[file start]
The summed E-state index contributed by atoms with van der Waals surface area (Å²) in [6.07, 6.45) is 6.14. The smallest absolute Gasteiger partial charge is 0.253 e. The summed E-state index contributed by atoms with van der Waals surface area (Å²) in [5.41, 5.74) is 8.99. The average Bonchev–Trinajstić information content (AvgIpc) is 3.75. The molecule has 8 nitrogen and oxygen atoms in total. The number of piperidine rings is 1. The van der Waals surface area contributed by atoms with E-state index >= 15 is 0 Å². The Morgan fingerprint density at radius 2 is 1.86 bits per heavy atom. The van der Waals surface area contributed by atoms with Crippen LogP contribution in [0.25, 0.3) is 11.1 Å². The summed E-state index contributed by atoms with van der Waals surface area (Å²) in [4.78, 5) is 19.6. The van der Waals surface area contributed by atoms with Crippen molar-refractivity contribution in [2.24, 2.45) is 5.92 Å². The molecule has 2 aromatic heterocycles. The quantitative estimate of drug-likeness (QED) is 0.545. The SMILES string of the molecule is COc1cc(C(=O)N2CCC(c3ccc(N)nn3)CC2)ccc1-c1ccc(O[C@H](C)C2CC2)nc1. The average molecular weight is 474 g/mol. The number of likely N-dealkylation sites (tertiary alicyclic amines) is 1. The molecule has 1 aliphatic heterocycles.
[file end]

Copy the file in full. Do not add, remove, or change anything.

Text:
The summed E-state index contributed by atoms with van der Waals surface area (Å²) in [6.07, 6.45) is 6.14. The smallest absolute Gasteiger partial charge is 0.253 e. The summed E-state index contributed by atoms with van der Waals surface area (Å²) in [5.41, 5.74) is 8.99. The average Bonchev–Trinajstić information content (AvgIpc) is 3.75. The molecule has 8 nitrogen and oxygen atoms in total. The number of piperidine rings is 1. The van der Waals surface area contributed by atoms with E-state index >= 15 is 0 Å². The Morgan fingerprint density at radius 2 is 1.86 bits per heavy atom. The van der Waals surface area contributed by atoms with Crippen LogP contribution in [0.25, 0.3) is 11.1 Å². The summed E-state index contributed by atoms with van der Waals surface area (Å²) in [4.78, 5) is 19.6. The van der Waals surface area contributed by atoms with Crippen molar-refractivity contribution in [2.24, 2.45) is 5.92 Å². The molecule has 2 aromatic heterocycles. The quantitative estimate of drug-likeness (QED) is 0.545. The SMILES string of the molecule is COc1cc(C(=O)N2CCC(c3ccc(N)nn3)CC2)ccc1-c1ccc(O[C@H](C)C2CC2)nc1. The average molecular weight is 474 g/mol. The number of likely N-dealkylation sites (tertiary alicyclic amines) is 1. The molecule has 1 aliphatic heterocycles.